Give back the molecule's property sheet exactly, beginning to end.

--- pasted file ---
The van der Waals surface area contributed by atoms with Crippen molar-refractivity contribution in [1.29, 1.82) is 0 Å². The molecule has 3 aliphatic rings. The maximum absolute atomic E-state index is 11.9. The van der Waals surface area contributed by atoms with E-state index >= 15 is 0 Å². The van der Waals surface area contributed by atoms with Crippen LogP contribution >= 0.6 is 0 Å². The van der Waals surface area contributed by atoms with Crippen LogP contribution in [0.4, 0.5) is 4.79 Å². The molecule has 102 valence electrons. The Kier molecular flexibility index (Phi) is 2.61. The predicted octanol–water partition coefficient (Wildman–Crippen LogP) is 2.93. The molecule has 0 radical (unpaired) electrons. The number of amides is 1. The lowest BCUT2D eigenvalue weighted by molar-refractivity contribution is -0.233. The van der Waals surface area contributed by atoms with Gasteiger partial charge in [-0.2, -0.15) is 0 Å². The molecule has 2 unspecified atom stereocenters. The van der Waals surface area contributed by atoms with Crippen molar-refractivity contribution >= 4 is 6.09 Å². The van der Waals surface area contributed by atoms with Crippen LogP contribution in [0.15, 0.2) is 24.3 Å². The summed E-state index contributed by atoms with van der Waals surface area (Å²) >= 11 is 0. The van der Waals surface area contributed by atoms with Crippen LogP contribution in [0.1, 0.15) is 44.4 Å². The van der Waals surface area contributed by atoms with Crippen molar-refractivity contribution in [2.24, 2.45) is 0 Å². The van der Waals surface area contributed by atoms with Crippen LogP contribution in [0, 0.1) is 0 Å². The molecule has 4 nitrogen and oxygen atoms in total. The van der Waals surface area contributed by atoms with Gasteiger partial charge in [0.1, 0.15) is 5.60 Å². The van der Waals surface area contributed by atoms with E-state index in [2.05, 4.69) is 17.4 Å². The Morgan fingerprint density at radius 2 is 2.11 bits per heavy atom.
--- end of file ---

The van der Waals surface area contributed by atoms with Crippen molar-refractivity contribution in [1.29, 1.82) is 0 Å². The molecule has 3 aliphatic rings. The maximum absolute atomic E-state index is 11.9. The van der Waals surface area contributed by atoms with E-state index >= 15 is 0 Å². The van der Waals surface area contributed by atoms with Crippen LogP contribution >= 0.6 is 0 Å². The van der Waals surface area contributed by atoms with Crippen LogP contribution in [0.4, 0.5) is 4.79 Å². The molecule has 102 valence electrons. The Kier molecular flexibility index (Phi) is 2.61. The predicted octanol–water partition coefficient (Wildman–Crippen LogP) is 2.93. The molecule has 0 radical (unpaired) electrons. The number of amides is 1. The lowest BCUT2D eigenvalue weighted by molar-refractivity contribution is -0.233. The van der Waals surface area contributed by atoms with Gasteiger partial charge in [-0.2, -0.15) is 0 Å². The molecule has 2 unspecified atom stereocenters. The van der Waals surface area contributed by atoms with Crippen molar-refractivity contribution >= 4 is 6.09 Å². The van der Waals surface area contributed by atoms with Crippen LogP contribution in [0.15, 0.2) is 24.3 Å². The summed E-state index contributed by atoms with van der Waals surface area (Å²) >= 11 is 0. The van der Waals surface area contributed by atoms with Crippen LogP contribution in [0.1, 0.15) is 44.4 Å². The van der Waals surface area contributed by atoms with Crippen molar-refractivity contribution in [2.24, 2.45) is 0 Å². The van der Waals surface area contributed by atoms with Crippen LogP contribution in [0, 0.1) is 0 Å². The molecule has 4 nitrogen and oxygen atoms in total. The van der Waals surface area contributed by atoms with Gasteiger partial charge in [0.1, 0.15) is 5.60 Å². The van der Waals surface area contributed by atoms with E-state index in [2.05, 4.69) is 17.4 Å². The Morgan fingerprint density at radius 2 is 2.11 bits per heavy atom.